Equity at School...
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Technology Has Not Created a Digital Divide
Outside an August 1998 trade show in Santa Clara, Calif., a coalition of left-wing Bay Area groups denounced Silicon Valley for failing to share its wealth with minority consumers and employees. “Intel, Intel you’re no good, / bring computers to the ’hood,” the protesters chanted. An Intel spokesman complained to the San Francisco Chronicle that the giant chip-maker was being unfairly singled out; the company had a racially diverse workforce, she said, and besides, in the previous year Intel had donated $100 million in cash and equipment to education groups.
The spokesman had failed to grasp the essence of the fastgrowing social justice movement that aims to end the “digital divide”—inequality between the rates at which rich and poor, black and white, use high-tech goods and the Internet. It’s precisely because booming tech companies are progressive, charitable, and loaded with cash that the civil rights movement and anti-poverty activists have targeted them. And for the tech companies themselves—always keen on building market share—the idea of giving equipment to the poor is an attractive one, especially if their philanthropy is defrayed by government subsidies. The political class, for its part, . . . has proved highly enthusiastic. Few things can be more appealing to a politician than fighting for the poor by hobnobbing with billionaires. Perhaps unsurprisingly, given everything that’s in it for them, the crusaders have...
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The Government Should Regulate Technology
Public power is the result of a serendipitous arrangement formed more than 100 years ago. The most important ingredients were the human desire for a better life through the use of electric power and the philosophy of affirmative government—the idea that government has a responsibility to ensure that all its citizens, rich and poor alike, have access to technologies that can improve their lives.
A new technology—broadband telecommunications— could eclipse even electric power in its capacity to improve our lives. This system of fiber optic cables and electronics, capable of delivering competitive cable television, telephone service, and high-speed computer networking to every home and business, has the potential to invigorate local economies and improve the lives of citizens in the same way that electric utilities did in the first half of the 20th century. It needs only affirmative government to democratize it.
Contrary to popular belief, the development of electric power did not begin in the United States. The first serious experimentation on electricity took place in Europe in 1730 with the invention of the Leyden Jar, a device developed to build up and store an electric charge. But for decades the phenomenon remained a curiosity with no practical application. The real potential for electric power began to take shape during the early 1800s with the development of the electromagnet, the telegraph, and...
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The Government Should Not Regulate Technology
Let me just read a little bit from [Friedrich von Hayek’s 1944 book] The Road to Serfdom on the subject of technology. John Blundell of the Institute for Economic Affairs in London was just telling me that this book was written during the Second World War. Hayek was an Austrian who had fled to England. He was in Cambridge, and was writing the book as he served as an air raid warden. He was a spotter, a fire warden, and he jotted down these thoughts in his spare time, writing one of the great books in history. He wrote:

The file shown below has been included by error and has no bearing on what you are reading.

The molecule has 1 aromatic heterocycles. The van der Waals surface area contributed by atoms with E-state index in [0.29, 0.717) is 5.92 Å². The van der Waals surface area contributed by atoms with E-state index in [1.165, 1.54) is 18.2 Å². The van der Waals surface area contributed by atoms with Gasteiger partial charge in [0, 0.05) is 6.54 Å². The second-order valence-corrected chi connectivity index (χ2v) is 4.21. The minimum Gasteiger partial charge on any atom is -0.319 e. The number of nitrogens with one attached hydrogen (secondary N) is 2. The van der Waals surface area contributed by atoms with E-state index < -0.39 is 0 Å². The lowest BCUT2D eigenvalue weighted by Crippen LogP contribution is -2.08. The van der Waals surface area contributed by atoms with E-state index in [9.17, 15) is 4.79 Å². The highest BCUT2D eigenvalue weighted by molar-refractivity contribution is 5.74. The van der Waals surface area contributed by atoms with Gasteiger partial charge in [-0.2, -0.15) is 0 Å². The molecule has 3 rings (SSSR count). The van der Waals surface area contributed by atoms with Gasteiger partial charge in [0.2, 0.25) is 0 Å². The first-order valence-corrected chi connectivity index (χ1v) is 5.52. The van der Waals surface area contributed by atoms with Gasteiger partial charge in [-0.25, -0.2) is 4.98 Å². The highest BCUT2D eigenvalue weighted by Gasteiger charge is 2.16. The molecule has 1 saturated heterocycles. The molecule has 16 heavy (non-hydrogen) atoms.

Well, it is true of course, that inventions have given us tremendous power. It is absurd to suggest that we must use this power to destroy our most precious inheritance, liberty. It does mean, however, that if we want to preserve it, we must guard it more jealously than ever, and we must be prepared to make sacrifices for it. There is nothing in modern technological developments that forces us toward comprehensive economic planning. There is a great deal in them that makes infinitely more dangerous the power a planning authority would possess.
And that’s what bothers me. A planning authority at work on technology. My concern today is to help Americans and people all over the world to lead better lives through freedom. And technology is the engine for that improvement.
The Commerce Department reports that the communications, computer, and software industry accounted for an...
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Chapter 1 Periodical Bibliography
Jonathan Coleman “Is Technology Making Us Intimate Strangers?” Newsweek, March 27, 2000.
James Fallows “Technology We Hate,” American Prospect, January 31, 2000.
John Gray “The Myth of Progress,” New Statesman, April 19, 1999.
Daniel S. Greenburg “Delete the Revolution,” Lancet, February 27, 1999.
Timothy C. Hoffman “Finding the Blessing, Curses of Technology,” Computerworld, August 14, 2000.
Herbert W. Lovelace “Technology’s New Manners—Notebooks and Cell Phones Are Changing Our Social Behavior—For Better or Worse,” InformationWeek, March 27, 2000.
Peter G. Neumann “Information Is a Double-Edged Sword,” Association for Computing Machinery, July 1999.
Craig Peck, Larry Cuban, and Heather Kirkpatrick “Schools Are Illsuited to Close the Digital Divide,” Los Angeles Times, May 14, 2000.
Norman Podhoretz “Science Hasn’t Killed God,” Wall Street Journal, December 30, 1999.
Ray Roth “You Can’t Shoot Down Technology,” High Volume Printing, June 1999.
Kirkpatrick Sale “We Love Technology Even as It Harms Us,” Los Angeles Times, October 10, 1999.
Robert R. Selle “What We Take for Granted,” World & I, December 1999.
Royal Van Horn “Technology: Violence and Video Games,” Phi Delta...